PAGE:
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Karlyn Meyers and Amanda Dowdy will end their Tech careers together Saturday night.
Nov. 21 2011

by Holly Kitten
Texas Tech Athletics Communications

Amanda Dowdy and Karlyn Meyers used to run into each other on the court as opponents in high school.

Only, it wasn't the volleyball court.

"We actually met each other playing basketball," Dowdy said.

In fact, both had no idea the other played volleyball until they finally crossed paths at a tournament their junior year.

Meyers said she recalls being surprised to see Dowdy there. She was even more surprised to discover Dowdy was thinking about playing volleyball in college, and at Texas Tech, because Meyers was planning the exact same thing.

"It was really random," Meyers said.

About a year later, both had committed to Tech, and were about to begin their senior year in high school. They were invited to a grass tournament at Tech, and the Dowdy family decided to pick Meyers up in their RV, so they could travel together.

Meyers said she and Dowdy still didn't know each other too well, and remembers the weekend as being slightly awkward.

"It was just funny looking back now," Meyers said, "How almost uncomfortable it was for the both of us, because we wanted to be overly friendly, and didn't realize that it wasn't going to take any work. We were just going to become friends anyway."

Dowdy felt the same way.





"I hope they remember we were good people. We're trying to let God shine through us on the court. I hope that everyone, especially our teammates, really have seen that."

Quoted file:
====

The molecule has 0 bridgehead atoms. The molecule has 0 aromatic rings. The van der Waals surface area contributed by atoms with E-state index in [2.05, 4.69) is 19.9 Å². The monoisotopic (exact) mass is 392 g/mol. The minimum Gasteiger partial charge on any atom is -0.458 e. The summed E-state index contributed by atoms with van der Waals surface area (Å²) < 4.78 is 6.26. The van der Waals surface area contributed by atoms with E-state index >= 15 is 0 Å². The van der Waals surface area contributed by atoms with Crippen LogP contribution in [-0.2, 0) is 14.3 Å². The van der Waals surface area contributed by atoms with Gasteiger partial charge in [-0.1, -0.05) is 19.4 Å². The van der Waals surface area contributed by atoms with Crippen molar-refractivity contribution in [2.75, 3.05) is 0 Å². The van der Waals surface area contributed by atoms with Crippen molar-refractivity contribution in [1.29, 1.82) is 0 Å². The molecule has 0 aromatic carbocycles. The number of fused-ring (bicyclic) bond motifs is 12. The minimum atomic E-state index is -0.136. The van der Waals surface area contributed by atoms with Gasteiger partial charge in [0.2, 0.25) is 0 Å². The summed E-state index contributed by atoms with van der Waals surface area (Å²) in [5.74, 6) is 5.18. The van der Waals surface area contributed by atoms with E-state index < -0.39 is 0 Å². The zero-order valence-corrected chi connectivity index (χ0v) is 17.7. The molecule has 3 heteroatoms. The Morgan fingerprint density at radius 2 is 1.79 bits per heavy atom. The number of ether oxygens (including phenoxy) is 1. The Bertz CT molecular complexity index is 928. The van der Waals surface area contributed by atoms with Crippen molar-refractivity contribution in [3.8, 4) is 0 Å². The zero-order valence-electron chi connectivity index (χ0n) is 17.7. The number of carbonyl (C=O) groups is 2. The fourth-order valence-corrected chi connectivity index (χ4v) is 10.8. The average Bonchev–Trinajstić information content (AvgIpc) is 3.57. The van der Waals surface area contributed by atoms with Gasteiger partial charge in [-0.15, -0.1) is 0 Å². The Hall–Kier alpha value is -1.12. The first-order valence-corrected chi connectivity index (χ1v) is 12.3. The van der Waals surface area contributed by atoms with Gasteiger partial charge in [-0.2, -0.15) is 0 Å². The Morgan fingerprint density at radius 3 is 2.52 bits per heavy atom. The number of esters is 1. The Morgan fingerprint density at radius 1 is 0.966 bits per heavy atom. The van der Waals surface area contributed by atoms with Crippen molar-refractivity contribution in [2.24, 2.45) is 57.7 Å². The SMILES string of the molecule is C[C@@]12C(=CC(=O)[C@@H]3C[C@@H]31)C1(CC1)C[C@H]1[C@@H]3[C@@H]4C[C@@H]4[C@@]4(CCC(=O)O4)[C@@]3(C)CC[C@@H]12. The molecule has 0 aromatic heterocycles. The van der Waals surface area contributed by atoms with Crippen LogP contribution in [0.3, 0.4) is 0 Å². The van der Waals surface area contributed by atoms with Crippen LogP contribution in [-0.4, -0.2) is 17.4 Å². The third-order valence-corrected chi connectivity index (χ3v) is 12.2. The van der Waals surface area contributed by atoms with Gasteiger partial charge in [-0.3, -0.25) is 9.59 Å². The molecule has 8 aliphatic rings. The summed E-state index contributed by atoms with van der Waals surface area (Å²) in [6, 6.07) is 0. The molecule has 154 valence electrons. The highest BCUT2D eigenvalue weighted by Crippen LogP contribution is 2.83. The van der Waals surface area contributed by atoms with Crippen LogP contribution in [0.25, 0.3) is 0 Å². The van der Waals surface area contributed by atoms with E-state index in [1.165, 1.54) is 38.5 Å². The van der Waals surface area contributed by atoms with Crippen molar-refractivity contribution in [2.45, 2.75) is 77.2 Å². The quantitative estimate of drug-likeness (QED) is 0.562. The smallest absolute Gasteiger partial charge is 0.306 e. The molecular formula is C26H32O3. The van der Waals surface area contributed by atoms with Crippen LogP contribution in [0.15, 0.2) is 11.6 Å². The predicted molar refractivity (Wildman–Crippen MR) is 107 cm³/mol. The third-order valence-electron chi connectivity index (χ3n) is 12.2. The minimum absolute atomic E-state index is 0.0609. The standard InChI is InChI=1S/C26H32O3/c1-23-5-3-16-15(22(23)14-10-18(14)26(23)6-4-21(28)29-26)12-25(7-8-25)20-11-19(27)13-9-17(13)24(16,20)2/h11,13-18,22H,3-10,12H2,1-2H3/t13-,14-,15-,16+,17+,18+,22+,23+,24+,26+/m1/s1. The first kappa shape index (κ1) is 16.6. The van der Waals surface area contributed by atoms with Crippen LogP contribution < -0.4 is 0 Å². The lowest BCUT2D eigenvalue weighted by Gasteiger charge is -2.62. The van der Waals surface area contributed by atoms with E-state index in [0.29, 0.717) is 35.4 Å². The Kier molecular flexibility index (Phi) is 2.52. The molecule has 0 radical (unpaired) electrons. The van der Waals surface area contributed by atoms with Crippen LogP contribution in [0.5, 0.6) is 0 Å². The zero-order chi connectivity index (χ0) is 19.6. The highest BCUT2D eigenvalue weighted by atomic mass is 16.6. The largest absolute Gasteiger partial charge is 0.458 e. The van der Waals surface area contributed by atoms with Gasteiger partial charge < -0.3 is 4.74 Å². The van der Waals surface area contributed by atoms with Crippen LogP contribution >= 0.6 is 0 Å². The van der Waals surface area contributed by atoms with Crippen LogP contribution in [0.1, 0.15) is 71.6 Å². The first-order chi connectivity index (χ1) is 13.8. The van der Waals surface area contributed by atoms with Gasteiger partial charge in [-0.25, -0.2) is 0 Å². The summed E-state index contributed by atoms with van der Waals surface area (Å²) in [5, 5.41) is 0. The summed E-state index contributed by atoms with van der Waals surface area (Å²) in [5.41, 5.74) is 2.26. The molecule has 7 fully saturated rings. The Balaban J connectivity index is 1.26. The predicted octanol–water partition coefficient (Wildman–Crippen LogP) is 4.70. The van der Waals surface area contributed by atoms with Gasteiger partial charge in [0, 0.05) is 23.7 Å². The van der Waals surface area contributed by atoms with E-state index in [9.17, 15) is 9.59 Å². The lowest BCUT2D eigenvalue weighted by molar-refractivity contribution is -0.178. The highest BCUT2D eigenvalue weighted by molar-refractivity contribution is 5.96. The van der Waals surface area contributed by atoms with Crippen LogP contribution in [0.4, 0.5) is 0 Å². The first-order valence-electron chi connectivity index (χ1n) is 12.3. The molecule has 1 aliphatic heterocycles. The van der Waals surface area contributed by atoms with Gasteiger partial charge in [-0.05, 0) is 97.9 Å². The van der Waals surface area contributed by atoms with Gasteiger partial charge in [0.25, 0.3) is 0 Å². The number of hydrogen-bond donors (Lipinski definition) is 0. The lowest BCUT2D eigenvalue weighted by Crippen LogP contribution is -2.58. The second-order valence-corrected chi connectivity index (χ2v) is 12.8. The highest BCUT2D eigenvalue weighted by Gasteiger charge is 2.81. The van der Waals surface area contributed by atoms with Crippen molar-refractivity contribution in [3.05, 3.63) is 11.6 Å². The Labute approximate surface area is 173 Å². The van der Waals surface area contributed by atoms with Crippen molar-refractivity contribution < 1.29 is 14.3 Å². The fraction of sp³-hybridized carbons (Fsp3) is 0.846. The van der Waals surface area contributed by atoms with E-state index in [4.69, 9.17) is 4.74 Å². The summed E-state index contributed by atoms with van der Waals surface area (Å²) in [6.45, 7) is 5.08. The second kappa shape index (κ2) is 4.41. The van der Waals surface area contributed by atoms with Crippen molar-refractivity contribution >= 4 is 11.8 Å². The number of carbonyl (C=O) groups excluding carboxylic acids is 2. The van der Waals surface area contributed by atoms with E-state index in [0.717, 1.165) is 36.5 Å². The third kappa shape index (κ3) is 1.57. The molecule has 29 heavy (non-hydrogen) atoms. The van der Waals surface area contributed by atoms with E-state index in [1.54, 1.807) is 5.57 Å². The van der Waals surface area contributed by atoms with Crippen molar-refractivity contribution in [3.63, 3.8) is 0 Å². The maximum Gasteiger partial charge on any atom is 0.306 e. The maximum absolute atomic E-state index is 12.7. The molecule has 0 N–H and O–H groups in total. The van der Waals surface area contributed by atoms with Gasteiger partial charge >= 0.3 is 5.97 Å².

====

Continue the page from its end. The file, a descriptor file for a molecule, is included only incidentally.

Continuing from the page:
"We clicked right away," she said.

Soon after, the two embarked on their college volleyball journey together. Meyers said they both chose Tech to make a difference in its struggling program.

However, the effect wasn't as immediate as they were hoping. The team struggled with losing streaks and various changes in the coaching staff.

Meyers said the adversities were tough to get through, but in the end, it made her and Dowdy stronger, especially as seniors this year, leading the team in one of its best seasons in years.

"I think it has helped us both in the long run," she said. "It gives us an appreciation for each other and the teammates we have, and now Don (Flora), and what he's doing with the program."

Dowdy said she enjoys Flora's coaching style because he creates a positive environment.

"I think the whole culture has changed," Dowdy said. "Don makes you want to work hard. You don't even realize how hard you're working because you have fun doing it."

Working hard is a forte of both, Flora said. Whether it is in the weight room, on the court, or just keeping their bodies in healthy condition, Dowdy and Meyers know how to do it.

"They lead in a great way," Flora said. "They walk the walk."

Dowdy said she and Meyers have completely opposite leadership roles. She is headstrong and dominant, and Meyers is calm and collected.

The combination of the two makes for a perfect match, Flora said.

"I think they truly respect each other for the individual they are and what they bring out in each other," Flora said. "That's a pretty cool thing."

Sometimes, their game faces also include a smile. Meyers said although it's important to take a collegiate sport seriously, it's also important to have fun with it.

Therefore, she said she and Dowdy bring a certain level of "goofiness" to the court to help create that positive environment.

"We're the biggest dorks ever, actually," Meyers said laughing. "We like to have fun. I especially try to lighten the mood on the court."

Off the court, they are leaders, too. Both have been named to the Academic All-Big 12 teams in their careers, and both enjoy volunteering in the community.